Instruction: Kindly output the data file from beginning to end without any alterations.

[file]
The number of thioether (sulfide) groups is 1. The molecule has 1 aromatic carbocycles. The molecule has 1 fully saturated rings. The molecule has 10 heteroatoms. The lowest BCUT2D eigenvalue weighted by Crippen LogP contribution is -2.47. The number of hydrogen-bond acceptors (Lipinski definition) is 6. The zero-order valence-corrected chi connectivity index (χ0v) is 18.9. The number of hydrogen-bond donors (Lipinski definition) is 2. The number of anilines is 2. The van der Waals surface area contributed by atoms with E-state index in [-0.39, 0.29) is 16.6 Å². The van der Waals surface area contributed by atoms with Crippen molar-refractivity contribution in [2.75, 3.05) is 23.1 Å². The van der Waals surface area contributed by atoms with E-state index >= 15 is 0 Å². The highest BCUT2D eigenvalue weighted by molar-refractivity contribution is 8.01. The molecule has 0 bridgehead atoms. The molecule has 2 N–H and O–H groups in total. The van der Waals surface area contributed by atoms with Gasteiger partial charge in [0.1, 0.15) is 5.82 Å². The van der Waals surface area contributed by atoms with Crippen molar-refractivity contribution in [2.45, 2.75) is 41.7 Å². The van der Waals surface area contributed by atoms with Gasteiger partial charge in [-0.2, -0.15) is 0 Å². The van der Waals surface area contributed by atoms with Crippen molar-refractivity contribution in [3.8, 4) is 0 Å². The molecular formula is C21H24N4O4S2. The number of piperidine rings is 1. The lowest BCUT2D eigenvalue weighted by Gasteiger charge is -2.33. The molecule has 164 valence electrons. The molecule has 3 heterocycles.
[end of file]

The number of thioether (sulfide) groups is 1. The molecule has 1 aromatic carbocycles. The molecule has 1 fully saturated rings. The molecule has 10 heteroatoms. The lowest BCUT2D eigenvalue weighted by Crippen LogP contribution is -2.47. The number of hydrogen-bond acceptors (Lipinski definition) is 6. The zero-order valence-corrected chi connectivity index (χ0v) is 18.9. The number of hydrogen-bond donors (Lipinski definition) is 2. The number of anilines is 2. The van der Waals surface area contributed by atoms with E-state index in [-0.39, 0.29) is 16.6 Å². The van der Waals surface area contributed by atoms with Crippen molar-refractivity contribution in [2.75, 3.05) is 23.1 Å². The van der Waals surface area contributed by atoms with E-state index >= 15 is 0 Å². The highest BCUT2D eigenvalue weighted by molar-refractivity contribution is 8.01. The molecule has 0 bridgehead atoms. The molecule has 2 N–H and O–H groups in total. The van der Waals surface area contributed by atoms with Gasteiger partial charge in [0.1, 0.15) is 5.82 Å². The van der Waals surface area contributed by atoms with Crippen molar-refractivity contribution in [2.45, 2.75) is 41.7 Å². The van der Waals surface area contributed by atoms with Gasteiger partial charge in [-0.2, -0.15) is 0 Å². The van der Waals surface area contributed by atoms with Crippen molar-refractivity contribution in [3.8, 4) is 0 Å². The molecular formula is C21H24N4O4S2. The number of piperidine rings is 1. The lowest BCUT2D eigenvalue weighted by Gasteiger charge is -2.33. The molecule has 164 valence electrons. The molecule has 3 heterocycles.